Two years after the deregulation of India’s aviation industry, its largest airlines are setting their sites on the world’s most lucrative travel market – the US. Armed with growing fleets of extended-range Boeings and Airbuses, Air India and Jet Airways are launching one-stop and non-stop flights between the Subcontinent and New York this summer. Departing from Mumbai, the new flights come almost a year after the successful launch of nonstops between JFK and Mumbai on Delta, and Delhi and Newark on Continental. For Jet – which already serves London and will fly the longest first-class bed in the skies – New York is one of numerous new destinations for 2007; others include Brussels, Shanghai and San Francisco.
Jet has also just revealed a private suite concept in first class (pictured). Each 777 will have eight suites with sliding doors, 23-inch plasma screens and wardrobe space on long-haul routes.
Sky-Fi flies again
The end of Concorde services was a big enough blow to civil aviation’s premium sector but when Boeing announced it was shutting down its Connexion in-flight broadband Wi-Fi last summer it seemed the sector was officially moving backwards rather than forwards. When no saviour emerged by year end, Boeing flicked the off switch leaving fans wondering how they would manage their affairs for the next nine hours hurtling over Russia.
While workaholics have been able to catch up on sleep and missed films for the past few months, Panasonic Avionics has been working tirelessly to pull together a consortium to get the world’s more frequent fliers back on the web. At this year’s Aircraft Interiors Show in Hamburg the company announced it had lined up a group of suppliers to bring Wi-Fi back to the world’s major carriers and was hoping to do so by the fourth quarter. With no carrier lined up at the time of going to press, our money is on Lufthansa to jump back on-line first – especially given the fact it has kitted out more aircraft with satellite domes than any other airline.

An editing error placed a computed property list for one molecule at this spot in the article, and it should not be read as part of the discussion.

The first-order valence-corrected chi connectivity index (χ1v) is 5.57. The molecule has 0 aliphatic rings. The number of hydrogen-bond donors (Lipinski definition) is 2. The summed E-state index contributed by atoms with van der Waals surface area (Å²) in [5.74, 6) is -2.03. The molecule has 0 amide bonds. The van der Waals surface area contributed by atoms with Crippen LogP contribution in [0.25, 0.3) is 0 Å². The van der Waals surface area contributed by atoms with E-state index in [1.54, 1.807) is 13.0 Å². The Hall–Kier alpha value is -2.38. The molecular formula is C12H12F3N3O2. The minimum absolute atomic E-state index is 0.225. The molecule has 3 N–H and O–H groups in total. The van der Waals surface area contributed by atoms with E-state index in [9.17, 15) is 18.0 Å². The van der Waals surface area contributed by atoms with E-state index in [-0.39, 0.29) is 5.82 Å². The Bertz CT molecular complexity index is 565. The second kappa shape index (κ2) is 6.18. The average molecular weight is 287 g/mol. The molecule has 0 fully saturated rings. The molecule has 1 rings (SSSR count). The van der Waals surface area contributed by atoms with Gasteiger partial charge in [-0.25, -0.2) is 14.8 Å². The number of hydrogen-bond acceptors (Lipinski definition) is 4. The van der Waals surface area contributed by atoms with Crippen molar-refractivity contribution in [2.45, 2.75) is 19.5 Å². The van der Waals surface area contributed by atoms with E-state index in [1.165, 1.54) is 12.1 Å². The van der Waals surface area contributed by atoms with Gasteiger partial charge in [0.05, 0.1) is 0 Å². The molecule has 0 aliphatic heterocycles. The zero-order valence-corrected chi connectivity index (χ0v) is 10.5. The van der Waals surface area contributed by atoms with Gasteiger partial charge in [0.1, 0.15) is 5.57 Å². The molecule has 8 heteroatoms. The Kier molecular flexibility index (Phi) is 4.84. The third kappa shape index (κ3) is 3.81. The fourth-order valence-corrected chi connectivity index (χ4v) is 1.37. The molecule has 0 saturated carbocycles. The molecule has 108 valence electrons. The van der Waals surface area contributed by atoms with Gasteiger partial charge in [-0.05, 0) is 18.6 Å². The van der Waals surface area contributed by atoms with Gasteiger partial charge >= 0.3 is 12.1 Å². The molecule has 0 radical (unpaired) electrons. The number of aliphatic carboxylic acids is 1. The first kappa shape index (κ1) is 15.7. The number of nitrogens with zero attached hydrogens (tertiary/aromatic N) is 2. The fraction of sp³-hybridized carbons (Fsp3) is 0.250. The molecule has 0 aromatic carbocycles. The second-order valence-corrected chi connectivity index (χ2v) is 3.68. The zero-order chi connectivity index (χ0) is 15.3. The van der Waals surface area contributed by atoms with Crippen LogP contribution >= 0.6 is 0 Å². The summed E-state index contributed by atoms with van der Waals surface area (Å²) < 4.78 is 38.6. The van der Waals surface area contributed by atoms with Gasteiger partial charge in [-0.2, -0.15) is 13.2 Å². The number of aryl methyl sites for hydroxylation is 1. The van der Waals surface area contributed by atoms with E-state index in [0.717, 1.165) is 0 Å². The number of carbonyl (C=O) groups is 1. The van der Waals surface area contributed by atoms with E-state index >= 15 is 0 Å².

Eastern Europe is open for business and Wizz Air, the region’s largest low-cost carrier, is helping boost land and property values. Once the budget airlines start arriving, so do the investors and holiday-home buyers. And there are still rich pickings in the region, especially with many of the Balkan nations joining the EU, and hundreds of millions of euros in funds and grants are about to pour in.
Three years ago, land near Bucharest’s Baneasa airport cost about €37 a sq m. These days it costs between €250 and €300. Prices in the nearby suburb of Mogosoaia have almost doubled in the past two years. Property prices have also soared in Poland but there are still good deals to be had: a two-bedroom apartment in a new block in Gdansk costs around €105,000.
Wizz Air follows the money – as well as bringing it in – but its route map is a rough guide to regions worth watching. Cheap, easy travel in an area once cut off from the rest of Europe has caused a psychological and economic shift: suddenly a whole new world is within easy reach.
Wizz Air has five operating bases in the region: Warsaw, Gdansk and Katowice in Poland; Budapest in Hungary; and Sofia in Bulgaria. Its fleet of nine Airbus 320s, each carrying 180 passengers, transported over three million passengers in 2006.
Monocle advises hopping on a Wizz Air flight to Targu-Mures in Transylvania, one of Europe’s most beautiful regions, with its dense forests, pristine villages and historic castles. While its infrastructure is rundown and its economy underdeveloped, its prime location between central Europe and the Black Sea will ensure that both land and property prices rise steadily.
The swanky technoparks of India are a long way from Siberia, but Russia plans to emulate India’s tech boom and turn itself into a highly skilled offshore development centre. Seven technoparks are scheduled to open in Russia this year. There is more to offshoring than call centres; HR, finance and research can all be sent offshore to a country where labour is cheaper. Despite lower wages than in western Europe and a highly educated workforce, Russia is currently hardly on the offshore map. Still, it does have a technical edge. With about 250,000 IT grads a year, it is becoming a force to be reckoned with, claim analysts. But there is a problem: Russia does not equate in western minds with friendly service. So India needn’t worry just yet.
It seems there’s one hot London address for luxury brands: Mount Street. It already has Marc Jacobs and Scott’s, but watch as surrounding streets attract other leading labels.